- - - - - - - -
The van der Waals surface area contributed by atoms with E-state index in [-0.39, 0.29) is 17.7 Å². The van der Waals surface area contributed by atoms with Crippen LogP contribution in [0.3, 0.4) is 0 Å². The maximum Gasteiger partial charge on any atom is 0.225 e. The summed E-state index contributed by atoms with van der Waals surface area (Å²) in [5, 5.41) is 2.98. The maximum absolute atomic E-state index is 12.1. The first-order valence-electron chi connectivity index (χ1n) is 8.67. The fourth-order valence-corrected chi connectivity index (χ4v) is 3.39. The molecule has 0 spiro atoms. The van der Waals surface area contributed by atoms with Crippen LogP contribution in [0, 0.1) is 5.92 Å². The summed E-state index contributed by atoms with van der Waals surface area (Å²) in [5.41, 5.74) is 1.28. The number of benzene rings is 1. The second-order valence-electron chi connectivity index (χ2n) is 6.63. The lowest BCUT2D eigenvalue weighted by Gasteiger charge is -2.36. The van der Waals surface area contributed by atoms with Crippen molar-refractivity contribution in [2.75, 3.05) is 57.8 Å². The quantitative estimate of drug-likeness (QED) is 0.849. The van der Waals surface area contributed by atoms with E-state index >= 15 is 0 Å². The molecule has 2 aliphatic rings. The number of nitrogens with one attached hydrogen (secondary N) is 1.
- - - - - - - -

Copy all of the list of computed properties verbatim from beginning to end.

The van der Waals surface area contributed by atoms with E-state index in [-0.39, 0.29) is 17.7 Å². The van der Waals surface area contributed by atoms with Crippen LogP contribution in [0.3, 0.4) is 0 Å². The maximum Gasteiger partial charge on any atom is 0.225 e. The summed E-state index contributed by atoms with van der Waals surface area (Å²) in [5, 5.41) is 2.98. The maximum absolute atomic E-state index is 12.1. The first-order valence-electron chi connectivity index (χ1n) is 8.67. The fourth-order valence-corrected chi connectivity index (χ4v) is 3.39. The molecule has 0 spiro atoms. The van der Waals surface area contributed by atoms with Crippen LogP contribution in [0, 0.1) is 5.92 Å². The summed E-state index contributed by atoms with van der Waals surface area (Å²) in [5.41, 5.74) is 1.28. The number of benzene rings is 1. The second-order valence-electron chi connectivity index (χ2n) is 6.63. The lowest BCUT2D eigenvalue weighted by Gasteiger charge is -2.36. The van der Waals surface area contributed by atoms with Crippen molar-refractivity contribution in [2.75, 3.05) is 57.8 Å². The quantitative estimate of drug-likeness (QED) is 0.849. The van der Waals surface area contributed by atoms with E-state index >= 15 is 0 Å². The molecule has 2 aliphatic rings. The number of nitrogens with one attached hydrogen (secondary N) is 1.